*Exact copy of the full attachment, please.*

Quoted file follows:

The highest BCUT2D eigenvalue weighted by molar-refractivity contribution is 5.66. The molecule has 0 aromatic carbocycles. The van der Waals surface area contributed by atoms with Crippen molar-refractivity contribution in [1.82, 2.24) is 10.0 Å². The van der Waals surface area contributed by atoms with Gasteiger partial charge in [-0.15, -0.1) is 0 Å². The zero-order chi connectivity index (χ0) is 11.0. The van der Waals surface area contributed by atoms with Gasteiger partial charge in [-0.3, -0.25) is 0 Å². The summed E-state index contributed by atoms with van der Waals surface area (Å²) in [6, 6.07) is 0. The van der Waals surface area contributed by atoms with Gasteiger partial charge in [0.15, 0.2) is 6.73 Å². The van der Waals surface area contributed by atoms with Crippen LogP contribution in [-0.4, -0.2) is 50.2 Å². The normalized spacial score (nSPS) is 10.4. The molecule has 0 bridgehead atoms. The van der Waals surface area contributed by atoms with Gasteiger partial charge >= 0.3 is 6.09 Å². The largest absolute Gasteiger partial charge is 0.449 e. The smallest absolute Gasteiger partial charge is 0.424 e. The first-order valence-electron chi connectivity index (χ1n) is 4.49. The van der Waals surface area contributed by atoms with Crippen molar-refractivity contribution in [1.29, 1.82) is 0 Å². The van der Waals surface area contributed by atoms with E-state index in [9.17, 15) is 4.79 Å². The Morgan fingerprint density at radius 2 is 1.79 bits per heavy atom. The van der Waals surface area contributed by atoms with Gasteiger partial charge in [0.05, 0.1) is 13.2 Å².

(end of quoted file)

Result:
The highest BCUT2D eigenvalue weighted by molar-refractivity contribution is 5.66. The molecule has 0 aromatic carbocycles. The van der Waals surface area contributed by atoms with Crippen molar-refractivity contribution in [1.82, 2.24) is 10.0 Å². The van der Waals surface area contributed by atoms with Gasteiger partial charge in [-0.15, -0.1) is 0 Å². The zero-order chi connectivity index (χ0) is 11.0. The van der Waals surface area contributed by atoms with Gasteiger partial charge in [-0.3, -0.25) is 0 Å². The summed E-state index contributed by atoms with van der Waals surface area (Å²) in [6, 6.07) is 0. The van der Waals surface area contributed by atoms with Gasteiger partial charge in [0.15, 0.2) is 6.73 Å². The van der Waals surface area contributed by atoms with Crippen LogP contribution in [-0.4, -0.2) is 50.2 Å². The normalized spacial score (nSPS) is 10.4. The molecule has 0 bridgehead atoms. The van der Waals surface area contributed by atoms with Gasteiger partial charge >= 0.3 is 6.09 Å². The largest absolute Gasteiger partial charge is 0.449 e. The smallest absolute Gasteiger partial charge is 0.424 e. The first-order valence-electron chi connectivity index (χ1n) is 4.49. The van der Waals surface area contributed by atoms with Crippen molar-refractivity contribution in [1.29, 1.82) is 0 Å². The van der Waals surface area contributed by atoms with E-state index in [9.17, 15) is 4.79 Å². The Morgan fingerprint density at radius 2 is 1.79 bits per heavy atom. The van der Waals surface area contributed by atoms with Gasteiger partial charge in [0.05, 0.1) is 13.2 Å².